The membership of the DC is actively engaged. There is a robust sakai site and website. The latter hasn't yet been announced, but Harry Glazer will do a news story about it. The website has a broad statement about diversity, which Kuchi distributed to the P&CC. She requested comments from P&CC about the websites and the statement. In response to a question, Kuchi replied that the committee uses a very broad definition of diversity that goes beyond race and ethnicity. The DC is working on a "language and cultural diversity" report and a "multicultural lexicon." Womack is chairing an RUL World Languages Task Force, which is preparing welcome messages for the RUL website in various languages. The DC is in discussion with Mary Fetzer about faculty orientation and diversity, and is planning an RUL diversity fair or festival, tentatively scheduled for 2-4 PM on May 5 in the Pane Room with the title Eating the Potato: Culture, Communication, and Cameraderie. Meanwhile Lila Fredenburg's diversity education initiative is continuing, with a showing this spring of the PBS series on race. We will invite student groups to this event. Gaunt has organized a mentoring group (Kuchi, Myoung Wilson, and Sara Harrington) for the SCILS resident, which will be meeting on March 12. Finally, Fredenburg is on the planning committee for a diversity in libraries conference, co-sponsored by the Princeton University Libraries, that is envisioned for 2010.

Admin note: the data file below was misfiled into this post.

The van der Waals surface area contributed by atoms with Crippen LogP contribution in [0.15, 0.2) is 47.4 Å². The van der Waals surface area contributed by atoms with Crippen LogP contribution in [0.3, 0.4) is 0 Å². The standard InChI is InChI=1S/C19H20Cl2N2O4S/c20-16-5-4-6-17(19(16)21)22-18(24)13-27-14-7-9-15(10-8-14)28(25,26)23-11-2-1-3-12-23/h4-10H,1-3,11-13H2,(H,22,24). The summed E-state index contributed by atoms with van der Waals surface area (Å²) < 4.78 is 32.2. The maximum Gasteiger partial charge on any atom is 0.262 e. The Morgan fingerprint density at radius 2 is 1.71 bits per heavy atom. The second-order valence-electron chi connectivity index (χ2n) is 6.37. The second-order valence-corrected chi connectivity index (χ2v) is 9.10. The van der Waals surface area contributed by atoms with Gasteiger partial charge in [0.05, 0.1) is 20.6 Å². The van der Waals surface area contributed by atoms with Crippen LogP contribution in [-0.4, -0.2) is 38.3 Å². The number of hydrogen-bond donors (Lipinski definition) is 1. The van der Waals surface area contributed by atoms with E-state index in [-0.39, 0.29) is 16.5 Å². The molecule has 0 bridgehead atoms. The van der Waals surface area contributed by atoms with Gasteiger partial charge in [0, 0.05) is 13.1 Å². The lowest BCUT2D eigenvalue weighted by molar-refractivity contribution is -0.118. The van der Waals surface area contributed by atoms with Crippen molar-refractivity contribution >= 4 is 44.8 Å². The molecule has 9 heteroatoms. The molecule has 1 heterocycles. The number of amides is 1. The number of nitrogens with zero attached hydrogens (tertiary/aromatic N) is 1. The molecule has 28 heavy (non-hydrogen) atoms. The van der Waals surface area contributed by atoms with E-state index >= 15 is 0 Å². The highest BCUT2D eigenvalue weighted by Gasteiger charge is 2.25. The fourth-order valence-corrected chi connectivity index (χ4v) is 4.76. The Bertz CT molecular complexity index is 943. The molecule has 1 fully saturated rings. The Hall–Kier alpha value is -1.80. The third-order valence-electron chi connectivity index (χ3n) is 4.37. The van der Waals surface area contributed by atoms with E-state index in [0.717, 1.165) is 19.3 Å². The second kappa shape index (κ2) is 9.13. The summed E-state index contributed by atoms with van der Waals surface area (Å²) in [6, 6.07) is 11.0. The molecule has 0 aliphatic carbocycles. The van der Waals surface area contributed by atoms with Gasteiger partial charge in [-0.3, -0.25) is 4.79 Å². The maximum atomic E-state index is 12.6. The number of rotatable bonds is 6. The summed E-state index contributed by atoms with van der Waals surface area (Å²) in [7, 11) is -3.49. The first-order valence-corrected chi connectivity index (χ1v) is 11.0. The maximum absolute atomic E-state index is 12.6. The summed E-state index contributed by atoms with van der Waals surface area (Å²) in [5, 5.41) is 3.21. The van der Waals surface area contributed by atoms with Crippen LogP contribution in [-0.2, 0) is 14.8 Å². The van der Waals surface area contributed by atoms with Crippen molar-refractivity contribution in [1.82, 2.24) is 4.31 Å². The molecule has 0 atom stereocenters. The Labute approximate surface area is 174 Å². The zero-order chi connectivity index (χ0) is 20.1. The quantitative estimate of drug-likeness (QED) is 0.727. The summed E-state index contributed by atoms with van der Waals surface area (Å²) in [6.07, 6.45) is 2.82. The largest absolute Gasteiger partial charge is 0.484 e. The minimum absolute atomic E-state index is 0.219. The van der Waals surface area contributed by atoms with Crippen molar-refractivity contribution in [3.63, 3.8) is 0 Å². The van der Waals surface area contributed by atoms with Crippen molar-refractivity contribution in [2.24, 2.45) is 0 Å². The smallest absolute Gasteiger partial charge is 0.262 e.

Kuchi asked P&CC for its ideas on how we might further the goal of permeating our worklife with the principles of diversity. Three suggestions were made:
Kuchi noted that the DC is ready with insights for search committees on how they can further diversity. Boyle noted that the ARL and University of Washington have produced worklife surveys about diversity climate. She will discuss these with Fredenburg.
P&CC asked Kuchi to report to the March faculty meeting about the work of the DC.
Denda noted that diversity relates to citizenship and democracy, is something we should talk to instruction librarians about.
Denda suggested a mechanism is needed for staggering the elections. In addition, should the Faculty Coordinator continue to convene the Councils for their initial meeting of the new fiscal year as she did last summer? It was agreed to invite one chair to report to P&CC on these matters in April, and the other in May. Feedback is needed from RoP about the staggering of elections.